So if you give to your local food bank, please download the app so your donation can be used as effectively as possible. If you don’t donate food already, please consider it – Cardiff Foodbank alone fed 800 people in February – your support is needed.

Thanks for reading,


foodbank app




On cash at Christmas

**’On cash at Christmas’ first appeared in Canton and Pontcanna Matters**

I don’t know about you but this time of year is when I start to panic a bit (ok, a lot) about how our finances will cope over the festive season. It’s particularly hard in these middle years of their childhood – too old to be fobbed off with large cardboard boxes containing not very much at all, too young to be sent out to earn a living to pay for their keep. (Note to self – eldest is 8 so can’t be too far away. Get in touch with the jobcentre to get him pre-registered).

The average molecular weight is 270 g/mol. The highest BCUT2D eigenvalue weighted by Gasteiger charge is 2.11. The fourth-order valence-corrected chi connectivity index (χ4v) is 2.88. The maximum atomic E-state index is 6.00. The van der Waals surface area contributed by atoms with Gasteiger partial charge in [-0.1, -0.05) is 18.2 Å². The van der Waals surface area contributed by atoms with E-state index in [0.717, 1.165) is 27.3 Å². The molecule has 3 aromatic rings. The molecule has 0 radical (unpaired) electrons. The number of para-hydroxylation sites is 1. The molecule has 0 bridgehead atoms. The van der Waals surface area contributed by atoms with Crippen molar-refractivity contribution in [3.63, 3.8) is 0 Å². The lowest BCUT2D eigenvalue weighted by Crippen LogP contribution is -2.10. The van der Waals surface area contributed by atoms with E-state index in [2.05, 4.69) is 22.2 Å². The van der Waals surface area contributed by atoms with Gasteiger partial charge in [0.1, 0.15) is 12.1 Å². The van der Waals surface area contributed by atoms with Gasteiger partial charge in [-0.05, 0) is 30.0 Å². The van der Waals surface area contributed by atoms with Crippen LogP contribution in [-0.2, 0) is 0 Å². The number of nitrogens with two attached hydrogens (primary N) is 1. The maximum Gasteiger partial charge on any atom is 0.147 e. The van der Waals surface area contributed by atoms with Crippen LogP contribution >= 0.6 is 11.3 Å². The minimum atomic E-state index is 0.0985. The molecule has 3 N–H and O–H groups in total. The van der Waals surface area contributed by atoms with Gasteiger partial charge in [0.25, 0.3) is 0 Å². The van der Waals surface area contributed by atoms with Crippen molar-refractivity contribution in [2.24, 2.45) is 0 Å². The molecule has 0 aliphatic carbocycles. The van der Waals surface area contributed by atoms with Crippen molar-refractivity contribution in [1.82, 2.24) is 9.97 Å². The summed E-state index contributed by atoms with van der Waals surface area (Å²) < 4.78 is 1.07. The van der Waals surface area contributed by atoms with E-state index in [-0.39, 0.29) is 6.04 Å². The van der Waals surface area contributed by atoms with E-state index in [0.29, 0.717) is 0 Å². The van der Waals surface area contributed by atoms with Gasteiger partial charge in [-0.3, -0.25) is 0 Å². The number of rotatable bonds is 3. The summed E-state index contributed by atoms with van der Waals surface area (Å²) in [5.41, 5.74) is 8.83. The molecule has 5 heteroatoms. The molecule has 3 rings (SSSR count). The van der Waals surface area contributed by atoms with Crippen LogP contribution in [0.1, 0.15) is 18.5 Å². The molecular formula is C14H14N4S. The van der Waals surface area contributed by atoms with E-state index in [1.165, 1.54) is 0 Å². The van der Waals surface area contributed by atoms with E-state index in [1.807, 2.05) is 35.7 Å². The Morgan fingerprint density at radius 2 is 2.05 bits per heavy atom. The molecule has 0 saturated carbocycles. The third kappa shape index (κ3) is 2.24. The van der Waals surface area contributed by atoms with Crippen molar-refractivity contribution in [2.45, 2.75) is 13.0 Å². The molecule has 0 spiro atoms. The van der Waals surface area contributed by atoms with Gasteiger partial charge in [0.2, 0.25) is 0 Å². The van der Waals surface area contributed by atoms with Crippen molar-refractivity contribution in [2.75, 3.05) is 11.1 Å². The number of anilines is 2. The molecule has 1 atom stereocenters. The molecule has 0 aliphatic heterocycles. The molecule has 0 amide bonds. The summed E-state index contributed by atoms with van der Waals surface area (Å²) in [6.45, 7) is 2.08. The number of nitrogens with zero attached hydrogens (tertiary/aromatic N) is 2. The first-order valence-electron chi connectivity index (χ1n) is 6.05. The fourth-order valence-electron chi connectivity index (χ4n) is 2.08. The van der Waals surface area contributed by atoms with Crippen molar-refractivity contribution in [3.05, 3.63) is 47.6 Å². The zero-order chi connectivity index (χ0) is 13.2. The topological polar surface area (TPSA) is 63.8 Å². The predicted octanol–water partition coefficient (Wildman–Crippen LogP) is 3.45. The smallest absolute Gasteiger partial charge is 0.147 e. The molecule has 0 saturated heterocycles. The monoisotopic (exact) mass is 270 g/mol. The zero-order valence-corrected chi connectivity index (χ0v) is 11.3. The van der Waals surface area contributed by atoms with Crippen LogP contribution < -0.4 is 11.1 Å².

So here’s a few tips to help you save money for the season of expensiveness:

  1. Save a little bit every month, from January. I’m actually cringing a bit as I write this because I never, ever manage to do it. I do start, but then there’s a holiday, or a birthday, or some other unforeseen event. But I swear 2014 will be the year!
  2. Start picking up stocking fillers as soon as the kids go back to school in September. It’s amazing how much all the little bits add up if you are getting them in one go, but a couple of items a week for a three months feels much less painful on the pocket. (There are somethings you’re best not to get in September. For instance satsumas. They go green. And chocolates. They just, er, go.)
  3. Sneak non-presents onto the present quota. Stuff like pencil cases which they need anyway, or pyjamas and slippers. The younger they are, the more of this devious behaviour you can get away with!